Soon, Albertan’s will be legally allowed to purchase, possess, consume, and cultivate cannabis. If individuals, ensure they adhere to all restrictions and legislative guidelines no issues will arise. Failing to adhere to such rules, will still expose individuals to criminal sanctions. Ignorance of the law is not a valid defence. If an individual is unsure as to the legality of their action, it is incumbent upon them to undertake the necessary steps to discover the pertinent information.
Craig Donkin is a Student-at-Law with Rowanoak Law Office LLP.
In family law, a lot rides on disclosure of financial information. To properly determine child support, spousal support, and division of matrimonial property it is imperative that accurate information about income, assets, and liabilities of both parties are shared. Without this information being shared, it is very difficult to make any headway in resolving matters.
When complete and accurate disclosure is not provided, the matter can get bogged down. Costs go up unnecessarily, emotions are enflamed, and resolution becomes nearly impossible.
DUTY TO DISCLOSE
As if there was not already reason enough to disclose, there is a statutory obligation to provide disclosure.
For instance, sections 21-25 of the Federal Child Support Guidelines provide statutory authority with respect to the obligation to provide disclosure to determine child support.
Section 21 indicates that the following disclosure is required to determine child support:
(a) a copy of every personal income tax return filed by the spouse for each of the three most recent taxation years;
(b) a copy of every notice of assessment and reassessment issued to the spouse for each of the three most recent taxation years;
(c) where the spouse is an employee, the most recent statement of earnings indicating the total earnings paid in the year to date, including overtime or, where such a statement is not provided by the employer, a letter from the spouse’s employer setting out that information including the spouse’s rate of annual salary or remuneration;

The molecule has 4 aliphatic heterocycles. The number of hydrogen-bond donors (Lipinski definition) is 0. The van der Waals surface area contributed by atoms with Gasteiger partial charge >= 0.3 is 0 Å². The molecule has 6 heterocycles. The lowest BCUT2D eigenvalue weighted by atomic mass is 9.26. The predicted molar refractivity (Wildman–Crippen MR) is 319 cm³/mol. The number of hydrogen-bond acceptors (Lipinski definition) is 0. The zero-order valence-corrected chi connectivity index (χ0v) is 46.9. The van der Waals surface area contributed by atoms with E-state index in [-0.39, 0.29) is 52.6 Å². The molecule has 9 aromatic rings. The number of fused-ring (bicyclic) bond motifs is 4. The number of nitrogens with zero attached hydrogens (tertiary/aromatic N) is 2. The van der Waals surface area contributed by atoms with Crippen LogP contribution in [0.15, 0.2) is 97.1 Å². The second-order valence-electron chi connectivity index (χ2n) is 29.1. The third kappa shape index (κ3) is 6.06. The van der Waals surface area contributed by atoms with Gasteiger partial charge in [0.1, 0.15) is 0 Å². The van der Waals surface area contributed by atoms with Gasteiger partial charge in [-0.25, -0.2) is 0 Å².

(d) where the spouse is self-employed, for the three most recent taxation years
(i) the financial statements of the spouse’s business or professional practice, other than a partnership, and
(ii) a statement showing a breakdown of all salaries, wages, management fees or other payments or benefits paid to, or on behalf of, persons or corporations with whom the spouse does not deal at arm’s length;
(e) where the spouse is a partner in a partnership, confirmation of the spouse’s income and draw from, and capital in, the partnership for its three most recent taxation years;
(f) where the spouse controls a corporation, for its three most recent taxation years
(i) the financial statements of the corporation and its subsidiaries, and
(ii) a statement showing a breakdown of all salaries, wages, management fees or other payments or benefits paid to, or on behalf of, persons or corporations with whom the corporation, and every related corporation, does not deal at arm’s length;